The Case for Bicycle Helmets By Neal J. Ney
(Reprinted with permission from the Evanston Bike Club January 2013 newsletter)
My wife's granddaughter, Jasmine Dunlap age 32, died in her sleep on November 3rd, 2012.
I have not littered the landscape with any offspring of my own, so my experience with Jasmine and now with her daughter Elyscia is the closest experience I have to childrearing. It is I am certain a pale imitation, but it was powerful none-the-less. I became an honorary grandfather to the two year old Jasmine the afternoon I got married. She was a part of my life for nearly half of my life.
In the days since she died, I have found myself thinking more about what she did for me than what I might have done for her. She shredded my habitual pessimism and cynicism. I learned to hope, because I very much wanted this beautiful child to have a future.
The bicycling connection in all of this is found in the autopsy. Death was caused by a tonic clonic seizure in her sleep. Jasmine's experience with seizures began more than a year earlier in August 2011 when she had a bicycle accident while riding in the dark without lights or a helmet. She collided with a center post while entering James Park. She was knocked unconscious for an indeterminate period of time. After regaining consciousness she rode the short distance to our house, and then we called the paramedics. While being examined in the emergency room she experienced two unexplained seizures. Brain scans were uninformative; the examining neurologist suggested that she may have had an underlying predisposition to seizures and that the head trauma had lowered her seizure threshold.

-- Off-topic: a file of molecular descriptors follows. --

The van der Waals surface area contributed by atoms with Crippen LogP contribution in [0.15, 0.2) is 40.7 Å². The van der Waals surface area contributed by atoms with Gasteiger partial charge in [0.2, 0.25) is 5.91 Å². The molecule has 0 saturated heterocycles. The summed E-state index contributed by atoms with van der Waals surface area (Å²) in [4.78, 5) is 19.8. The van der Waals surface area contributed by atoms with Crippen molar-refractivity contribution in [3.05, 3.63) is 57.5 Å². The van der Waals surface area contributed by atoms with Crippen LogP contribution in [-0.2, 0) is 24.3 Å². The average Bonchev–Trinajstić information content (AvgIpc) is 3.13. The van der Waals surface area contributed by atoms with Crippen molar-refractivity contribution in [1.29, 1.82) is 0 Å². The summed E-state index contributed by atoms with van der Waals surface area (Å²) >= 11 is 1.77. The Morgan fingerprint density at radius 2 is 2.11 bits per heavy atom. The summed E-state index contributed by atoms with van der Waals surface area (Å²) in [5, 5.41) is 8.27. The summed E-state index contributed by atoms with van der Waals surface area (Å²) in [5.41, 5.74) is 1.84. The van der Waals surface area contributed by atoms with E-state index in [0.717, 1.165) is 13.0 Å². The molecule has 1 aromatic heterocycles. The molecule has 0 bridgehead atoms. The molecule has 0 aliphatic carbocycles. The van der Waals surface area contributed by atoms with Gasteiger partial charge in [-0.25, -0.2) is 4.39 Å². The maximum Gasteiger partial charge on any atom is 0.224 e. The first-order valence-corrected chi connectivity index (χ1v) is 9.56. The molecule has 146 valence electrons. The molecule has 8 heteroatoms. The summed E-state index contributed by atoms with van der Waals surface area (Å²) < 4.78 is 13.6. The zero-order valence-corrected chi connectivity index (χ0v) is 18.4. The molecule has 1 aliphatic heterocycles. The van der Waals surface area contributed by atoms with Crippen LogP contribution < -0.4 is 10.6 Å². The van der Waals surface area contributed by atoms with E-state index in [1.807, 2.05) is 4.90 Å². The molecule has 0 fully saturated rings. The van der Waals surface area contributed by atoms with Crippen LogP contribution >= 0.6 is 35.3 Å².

Jasmine appears to have been a non-compliant patient in the treatment of her increased susceptibility to seizures. That was the proximate cause of death. The fact remains, however, that she would probably be alive today if she had been wearing a bicycle helmet fifteen months earlier. The neurologist's report pretty much says it all: "Advised her to ALWAYS WEAR A HELMET!"
I read the medical reports with my iPhone in hand, checking the meaning of any unfamiliar medical terms. In the process I came across a video of a "tonic clonic seizure" filmed in a hospital under controlled medical circumstances. It was horrific. The thought that someone I loved spent her last moments alone in a dark room in the grips of this horror with no help to be had, makes me sick to my very marrow.
In the summer of 2011, Jasmine had used her bike as her primary form of transportation. She was riding 30 or 40 miles a day. She looked great, and felt better than she had in years. She had allowed me to have her department store mountain bike overhauled and brakes adjusted to make it a safer ride, but she would not let me buy her a helmet. She was concerned that it would mess up her hair and spoil her look.
A few years back some club members used to joke about "organ donors and orphans" when we would encounter helmetless parents riding with their helmeted children. When I look at Jasmine's daughter, who is now the proverbial "motherless child," I can no longer find any humor in this old joke
The take away is simple. Always wear a helmet, even if you are just riding around the block to check your seat height or an adjustment to your shifting. And be certain that all of those you love wear helmets.